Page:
Deadline Nears for Cloud Vendor Federal Accreditation

    Jan 21, 2014

    Cloud service providers have until June to have their services accredited by the Federal Risk and Authorization Management Program (FedRAMP) if they want to do business with U.S. federal agencies. According to the program’s website, FedRAMP is a “government-wide, standardized approach to cloud security assessments, authorization, and continuous monitoring for cloud products and services.”

    To be accredited, service providers must implement FedRAMP security requirements, have their cloud systems audited by a FedRAMP-approved assessor, and provide the assessments for review by the FedRAMP Joint Authorization Board. Each agency currently manages its own security risks and provides ongoing security assessments and authorizations for each IT system it uses, even if that system is being used by other agencies. FedRAMP will eliminate that redundancy by using a “do once, use many times” framework. 

    Maria Roat, FedRAMP director within the General Services Administration (GSA), advised providers and federal agencies at the Federal Cloud Computing Summit in mid-December to work directly with the FedRAMP office and to get the review process underway soon. Providers working directly with FedRAMP should expect the process to take four to five months to complete, while those going it alone can expect it to take six months, according to a January 6 article on Talkin’

    FedRAMP is mandatory for all low- to medium-risk federal agency cloud deployments and service models; private deployments intended for single organizations and implemented fully within federal facilities are excluded.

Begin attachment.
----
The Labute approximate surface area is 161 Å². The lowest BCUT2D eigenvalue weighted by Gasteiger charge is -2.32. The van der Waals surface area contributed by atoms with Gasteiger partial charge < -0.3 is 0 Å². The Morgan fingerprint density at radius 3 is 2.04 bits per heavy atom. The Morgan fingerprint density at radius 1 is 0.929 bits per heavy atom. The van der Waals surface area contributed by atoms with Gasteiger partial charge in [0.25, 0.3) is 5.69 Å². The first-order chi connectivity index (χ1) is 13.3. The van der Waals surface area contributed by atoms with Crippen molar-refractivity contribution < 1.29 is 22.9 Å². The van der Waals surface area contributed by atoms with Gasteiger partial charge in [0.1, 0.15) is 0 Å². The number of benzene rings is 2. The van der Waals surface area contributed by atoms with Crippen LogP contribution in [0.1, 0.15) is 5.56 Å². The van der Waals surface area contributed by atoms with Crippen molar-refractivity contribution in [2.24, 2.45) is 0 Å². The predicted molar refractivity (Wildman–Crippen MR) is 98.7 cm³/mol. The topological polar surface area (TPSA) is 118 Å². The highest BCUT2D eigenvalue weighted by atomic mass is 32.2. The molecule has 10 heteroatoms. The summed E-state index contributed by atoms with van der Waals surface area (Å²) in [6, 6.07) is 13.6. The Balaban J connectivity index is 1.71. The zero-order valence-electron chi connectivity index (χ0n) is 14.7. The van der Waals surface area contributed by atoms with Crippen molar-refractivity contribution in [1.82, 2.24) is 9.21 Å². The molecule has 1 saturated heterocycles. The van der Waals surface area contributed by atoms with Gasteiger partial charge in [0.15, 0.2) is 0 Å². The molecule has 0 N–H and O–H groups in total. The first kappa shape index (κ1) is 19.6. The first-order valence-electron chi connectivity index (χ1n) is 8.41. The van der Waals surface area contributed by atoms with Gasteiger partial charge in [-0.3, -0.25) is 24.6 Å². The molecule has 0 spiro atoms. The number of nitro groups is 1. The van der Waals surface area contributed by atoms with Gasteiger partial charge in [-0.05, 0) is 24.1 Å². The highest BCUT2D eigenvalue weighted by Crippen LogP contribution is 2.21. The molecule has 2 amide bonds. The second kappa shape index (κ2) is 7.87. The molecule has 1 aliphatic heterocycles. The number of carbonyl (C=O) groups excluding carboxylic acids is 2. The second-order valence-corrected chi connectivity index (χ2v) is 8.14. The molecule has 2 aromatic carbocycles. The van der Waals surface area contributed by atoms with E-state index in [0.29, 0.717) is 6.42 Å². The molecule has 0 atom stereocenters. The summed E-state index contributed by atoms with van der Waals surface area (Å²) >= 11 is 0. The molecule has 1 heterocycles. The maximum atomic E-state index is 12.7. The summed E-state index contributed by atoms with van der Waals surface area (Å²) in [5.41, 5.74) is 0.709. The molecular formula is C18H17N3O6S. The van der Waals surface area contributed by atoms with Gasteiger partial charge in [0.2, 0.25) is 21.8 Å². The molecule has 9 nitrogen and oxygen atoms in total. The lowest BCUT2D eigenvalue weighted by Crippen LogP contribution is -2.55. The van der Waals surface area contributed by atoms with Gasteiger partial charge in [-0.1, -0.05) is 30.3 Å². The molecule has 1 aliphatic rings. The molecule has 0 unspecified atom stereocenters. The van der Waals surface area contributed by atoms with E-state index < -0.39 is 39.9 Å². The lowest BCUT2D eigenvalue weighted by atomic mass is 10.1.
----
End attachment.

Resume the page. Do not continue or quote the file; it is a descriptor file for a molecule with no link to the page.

Although the U.S. federal government’s “Cloud First” policy requires its agencies to use cloud services when possible to – according to the GSA website – increase capacity, flexibility, and responsiveness, as well as save money, organizations should be aware of the risks of moving to the cloud. These include service provider down times that prevent accessing information; potential security lapses; difficulty in physically locating information, implementing legal holds, or disposing of information when it has met its retention requirements; and violating other countries’ privacy restrictions for personal information about their citizens.

    To learn more about these risks and how to mitigate them, consult ARMA International’s related resources, Guideline for Outsourcing Records Storage to the Cloud, Cloud Computing: Introducing the Vital Questions online course, and the free Hot TopicMaking the Jump to the Cloud? How to Manage Information Governance Challenges.”

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